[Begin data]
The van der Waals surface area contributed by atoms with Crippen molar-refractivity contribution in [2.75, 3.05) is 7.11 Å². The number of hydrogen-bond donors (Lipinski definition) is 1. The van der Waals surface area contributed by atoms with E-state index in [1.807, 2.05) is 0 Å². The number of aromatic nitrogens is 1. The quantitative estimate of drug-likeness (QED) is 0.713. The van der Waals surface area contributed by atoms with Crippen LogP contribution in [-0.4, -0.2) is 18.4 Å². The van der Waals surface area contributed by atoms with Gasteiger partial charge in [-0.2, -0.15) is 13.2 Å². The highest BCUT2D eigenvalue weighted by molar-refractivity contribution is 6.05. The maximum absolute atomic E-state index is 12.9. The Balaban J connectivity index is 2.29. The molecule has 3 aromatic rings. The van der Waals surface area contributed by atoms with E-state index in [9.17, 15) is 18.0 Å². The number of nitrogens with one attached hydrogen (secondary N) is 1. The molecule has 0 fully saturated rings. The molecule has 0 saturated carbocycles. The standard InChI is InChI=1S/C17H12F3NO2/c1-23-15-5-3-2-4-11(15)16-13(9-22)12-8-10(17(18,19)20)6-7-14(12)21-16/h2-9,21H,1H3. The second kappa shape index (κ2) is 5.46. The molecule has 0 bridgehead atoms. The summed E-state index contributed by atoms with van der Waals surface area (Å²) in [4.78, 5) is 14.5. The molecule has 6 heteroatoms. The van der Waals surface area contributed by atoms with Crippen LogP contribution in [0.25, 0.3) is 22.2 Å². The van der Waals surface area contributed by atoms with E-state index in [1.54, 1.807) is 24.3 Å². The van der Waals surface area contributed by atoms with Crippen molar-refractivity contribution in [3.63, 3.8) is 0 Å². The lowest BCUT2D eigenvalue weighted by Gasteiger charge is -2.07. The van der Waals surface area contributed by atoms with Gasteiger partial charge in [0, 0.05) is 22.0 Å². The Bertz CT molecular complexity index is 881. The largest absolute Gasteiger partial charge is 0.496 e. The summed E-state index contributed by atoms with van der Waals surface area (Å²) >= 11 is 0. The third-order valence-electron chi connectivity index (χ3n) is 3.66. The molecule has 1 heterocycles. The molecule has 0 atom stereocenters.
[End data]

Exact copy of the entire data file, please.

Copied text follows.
The van der Waals surface area contributed by atoms with Crippen molar-refractivity contribution in [2.75, 3.05) is 7.11 Å². The number of hydrogen-bond donors (Lipinski definition) is 1. The van der Waals surface area contributed by atoms with E-state index in [1.807, 2.05) is 0 Å². The number of aromatic nitrogens is 1. The quantitative estimate of drug-likeness (QED) is 0.713. The van der Waals surface area contributed by atoms with Crippen LogP contribution in [-0.4, -0.2) is 18.4 Å². The van der Waals surface area contributed by atoms with Gasteiger partial charge in [-0.2, -0.15) is 13.2 Å². The highest BCUT2D eigenvalue weighted by molar-refractivity contribution is 6.05. The maximum absolute atomic E-state index is 12.9. The Balaban J connectivity index is 2.29. The molecule has 3 aromatic rings. The van der Waals surface area contributed by atoms with E-state index in [9.17, 15) is 18.0 Å². The number of nitrogens with one attached hydrogen (secondary N) is 1. The molecule has 0 fully saturated rings. The molecule has 0 saturated carbocycles. The standard InChI is InChI=1S/C17H12F3NO2/c1-23-15-5-3-2-4-11(15)16-13(9-22)12-8-10(17(18,19)20)6-7-14(12)21-16/h2-9,21H,1H3. The second kappa shape index (κ2) is 5.46. The molecule has 0 bridgehead atoms. The summed E-state index contributed by atoms with van der Waals surface area (Å²) in [4.78, 5) is 14.5. The molecule has 6 heteroatoms. The van der Waals surface area contributed by atoms with Crippen LogP contribution in [0.25, 0.3) is 22.2 Å². The van der Waals surface area contributed by atoms with E-state index in [1.54, 1.807) is 24.3 Å². The van der Waals surface area contributed by atoms with Crippen molar-refractivity contribution in [3.63, 3.8) is 0 Å². The lowest BCUT2D eigenvalue weighted by Gasteiger charge is -2.07. The van der Waals surface area contributed by atoms with Gasteiger partial charge in [0, 0.05) is 22.0 Å². The Bertz CT molecular complexity index is 881. The largest absolute Gasteiger partial charge is 0.496 e. The summed E-state index contributed by atoms with van der Waals surface area (Å²) >= 11 is 0. The third-order valence-electron chi connectivity index (χ3n) is 3.66. The molecule has 1 heterocycles. The molecule has 0 atom stereocenters.